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January 29, 1997

DUAUT A. DUAMUTEF, Plaintiff, against THOMAS MORRIS, Shield # 29501; VICTOR J. HERNANDEZ, Shield # 2443; DANIEL MULLINS, Shield # 27810, Defendants.

The opinion of the court was delivered by: SOTOMAYOR



 Pro se plaintiff, Duaut Duamutef, an inmate at Wende Correctional Facility, brings this action for monetary damages under 42 U.S.C. § 1983. He alleges that his state criminal conviction was based upon the wrongful conduct of the defendants, all New York City police officers, who orchestrated his arrest and coerced witnesses to testify against him falsely at trial in retaliation for his involvement with the New African Liberation Movement.

 Defendant Morris, the only defendant who has been served in this action, moves to dismiss the complaint under Fed. R. Civ. P. 12(b)(6) on the ground that the complaint fails to state a claim upon which relief can be granted.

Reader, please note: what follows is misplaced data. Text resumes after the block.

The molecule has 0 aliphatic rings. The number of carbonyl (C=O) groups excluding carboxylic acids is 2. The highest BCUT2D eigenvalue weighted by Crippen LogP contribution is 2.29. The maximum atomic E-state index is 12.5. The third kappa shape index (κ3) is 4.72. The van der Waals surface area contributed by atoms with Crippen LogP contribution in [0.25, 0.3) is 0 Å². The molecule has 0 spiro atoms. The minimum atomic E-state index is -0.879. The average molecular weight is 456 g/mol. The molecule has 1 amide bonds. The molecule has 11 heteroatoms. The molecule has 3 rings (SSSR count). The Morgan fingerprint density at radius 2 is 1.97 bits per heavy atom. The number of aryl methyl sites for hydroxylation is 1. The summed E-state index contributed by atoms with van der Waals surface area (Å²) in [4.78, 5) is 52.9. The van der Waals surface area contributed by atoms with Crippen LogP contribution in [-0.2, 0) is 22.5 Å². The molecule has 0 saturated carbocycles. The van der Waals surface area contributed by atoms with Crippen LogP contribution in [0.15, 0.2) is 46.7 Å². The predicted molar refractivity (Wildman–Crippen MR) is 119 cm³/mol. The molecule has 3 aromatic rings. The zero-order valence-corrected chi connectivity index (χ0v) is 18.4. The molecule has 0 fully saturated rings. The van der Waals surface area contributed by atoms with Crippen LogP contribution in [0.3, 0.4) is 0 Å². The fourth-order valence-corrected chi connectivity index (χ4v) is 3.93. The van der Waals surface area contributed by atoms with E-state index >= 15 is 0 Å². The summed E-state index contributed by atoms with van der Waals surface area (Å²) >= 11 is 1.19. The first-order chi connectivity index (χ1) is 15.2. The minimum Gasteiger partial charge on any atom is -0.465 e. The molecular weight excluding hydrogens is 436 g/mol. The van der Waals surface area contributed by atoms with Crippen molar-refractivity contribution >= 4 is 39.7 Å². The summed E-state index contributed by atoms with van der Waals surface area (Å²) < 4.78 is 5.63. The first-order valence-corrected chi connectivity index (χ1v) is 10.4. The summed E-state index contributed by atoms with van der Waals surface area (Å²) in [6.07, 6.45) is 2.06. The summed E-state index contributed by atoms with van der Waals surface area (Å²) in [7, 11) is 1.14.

Plaintiff filed a "Memorandum of Law in Opposition to Defendants' Motion to Dismiss" ("Opp. Mem."). Thereafter, Morris filed a Reply Memorandum in which he raised two additional grounds for dismissal not contained in his original moving papers: (1) that the allegations against defendant Morris are conclusory, and (2) that plaintiff's claims are barred by the applicable statute of limitations. I remind defendant that "a reply brief is just that -- a reply -- and is not an occasion to raise issues for the first time ...." Kadic v. Karadzic, 1993 U.S. Dist. LEXIS 13428, 1993 WL 385757, at *1 (S.D.N.Y. Sept. 24, 1993). New issues raised in a reply may be treated as a nullity. Id. Nevertheless, the Prison Litigation Reform Act of 1995, which amends 28 U.S.C. § 1915A, permits me to review a complaint in its entirety and to determine, sua sponte, whether it fails to state a claim. *fn1" For the reasons discussed below, defendant's motion is GRANTED and the complaint is dismissed in its entirety.